China’s Two Front IP War
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President Donald Trump’s recent decision to investigate China’s theft of American intellectual property (IP) is as good a sign as any that “America First” was more than just a campaign slogan. And when it comes to intellectual property theft, the President is entirely correct that China ranks at or near the top of all offenders regarding this crime. Moreover, the Chinese government often makes the wholesale surrender of intellectual property a precondition of doing business in its country — a fact which keeps all but the most cowardly, desperate tech companies wary of its business climate.

However, China’s strategy to hobble America through abuse of IP does not begin and end with theft or wholesale seizure. Rather, the Chinese attempt to wage economic warfare through IP policy has two fronts, one focused on hobbling American business by taking away its intellectual property, and the other focused on strangling American business within China’s own borders through even more restrictive IP policy than that followed by the United States. This second prong is less reported on, but no less deadly. Moreover, rather like the desperate cowards who abet the taking of American IP, the Chinese strategy of driving out American business with China’s own IP laws has its own set of quislings ready to defend it for the sake of sheer opportunism.

To see this strategy in action, one need only look at the actions of China’s government, which has been issuing patents as fast as it can print them, with little to no regard for quality, presumably as a means of giving Chinese businesses a way to exclude U.S. competition on IP grounds. No test case for this particular leg of the strategy has happened yet, but given that frivolous patent litigation experts are chomping at the bit to do business in China, it’s likely only a matter of time.

What has happened repeatedly, however, has been Western patent trolls suing within the Chinese legal system. Witness Canadian patent troll WiLAN deciding to pursue its lawsuit against Sony in China, rather than in Canada or the U.S., or a similar decision by the Hawaii-based troll GPNE Corp. to go after Apple in Chinese courts. In all these cases, the goal is to weaken the West by shutting it out of competition in China proper, and by exerting legal pressure on Western business through the Chinese legal system. In short, at the same time that China is stealing genuine American IP with one hand, it is generating bogus IP at home, and offering to enforce even foreign bogus IP “rights” with the other.

Now, you might wonder who is helping with this strategy at home. Well, to nobody’s surprise, trolls and opportunists stick together. As a result, a whole host of U.S.-based patent trolls and unscrupulous patent attorneys have jumped on the Chinese gravy train. With regard to the former, witness, for example, the Texas-based troll known as Longhorn IP buying up Chinese patent portfolios. Or, look at Dominion Harbor JV, another Texas-based troll, which recently decided to form a joint venture with China’s Paicheng International Technology Transfer (PITT) to enable it to more effectively “monetize” its patents (read: troll with them). Furthermore, market analysts predict that China could soon be the most friendly legal territory for patent trolls.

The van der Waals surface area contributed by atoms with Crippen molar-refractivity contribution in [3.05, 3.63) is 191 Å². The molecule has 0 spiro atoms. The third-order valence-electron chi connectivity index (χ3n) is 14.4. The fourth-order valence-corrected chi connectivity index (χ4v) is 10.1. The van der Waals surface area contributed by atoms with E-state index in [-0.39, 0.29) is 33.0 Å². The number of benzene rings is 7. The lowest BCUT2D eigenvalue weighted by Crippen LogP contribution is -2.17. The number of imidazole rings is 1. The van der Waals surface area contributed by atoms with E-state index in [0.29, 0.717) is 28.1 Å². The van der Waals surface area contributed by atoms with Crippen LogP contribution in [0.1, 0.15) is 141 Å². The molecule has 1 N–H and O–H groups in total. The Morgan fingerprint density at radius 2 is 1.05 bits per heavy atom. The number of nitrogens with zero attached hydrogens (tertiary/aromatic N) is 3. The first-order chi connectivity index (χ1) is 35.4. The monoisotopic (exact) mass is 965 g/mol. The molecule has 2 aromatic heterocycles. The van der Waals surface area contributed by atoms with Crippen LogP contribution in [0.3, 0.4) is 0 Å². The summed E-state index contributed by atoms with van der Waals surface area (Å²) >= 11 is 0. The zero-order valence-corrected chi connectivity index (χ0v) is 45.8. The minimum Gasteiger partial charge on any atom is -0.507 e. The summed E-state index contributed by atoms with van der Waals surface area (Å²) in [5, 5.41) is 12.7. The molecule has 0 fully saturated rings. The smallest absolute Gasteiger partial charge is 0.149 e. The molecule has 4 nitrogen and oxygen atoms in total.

But the really troubling evidence of U.S.-based cooperation with this attempt to fleece American businesses through IP abuse comes from the lawyers themselves. The pro-troll blog IP Watchdog posted a thinly veiled pitch to China about how to exploit its patent portfolio in February, apparently blithely unconcerned that trolling already costs the U.S. economy $29 billion a year.

A few weeks later, famed troll apologist Paul Morinville praised the Chinese patent system. “Today, China leads the world in new patent filings,” Morinville gushed. “As a result, startups are fleeing to China.” What Morinville didn’t mention is that the reason China leads the world in patent filings is, among other reasons, that it issues patents without even checking if someone already filed a patent for the exact same invention by searching through previously submitted design schematics. Meanwhile, pro-troll legal analysts such as Dave Kappos and Russ Slifer have both praised China’s system while badmouthing the U.S. for not following the same policies, in spite of the fact that they have been repeatedly found unconstitutional by a unanimous Supreme Court and, again, cost the U.S. economy billions every year.

To see this kind of footsie-playing with a foreign power from self-interested legal and business actors is saddening, but nothing new. No doubt those people would defend themselves by saying that China is living up to their ideal principles of IP law. If so, they are either naïve or disingenuous. Can anyone kid themselves that China, whose theft of IP has become the subject of Presidential wrath, is somehow a principled defender of IP? The only reason for its adoption of a hawkish patent strategy is to economically extort the United States and make it an inferior competitor in the long run. We should be vigilant against this strategy just as much as we are against its thefts, and we should also remember the people who, in their desperate desire to screw companies like Apple, decided that screwing the United States was an acceptable side effect.

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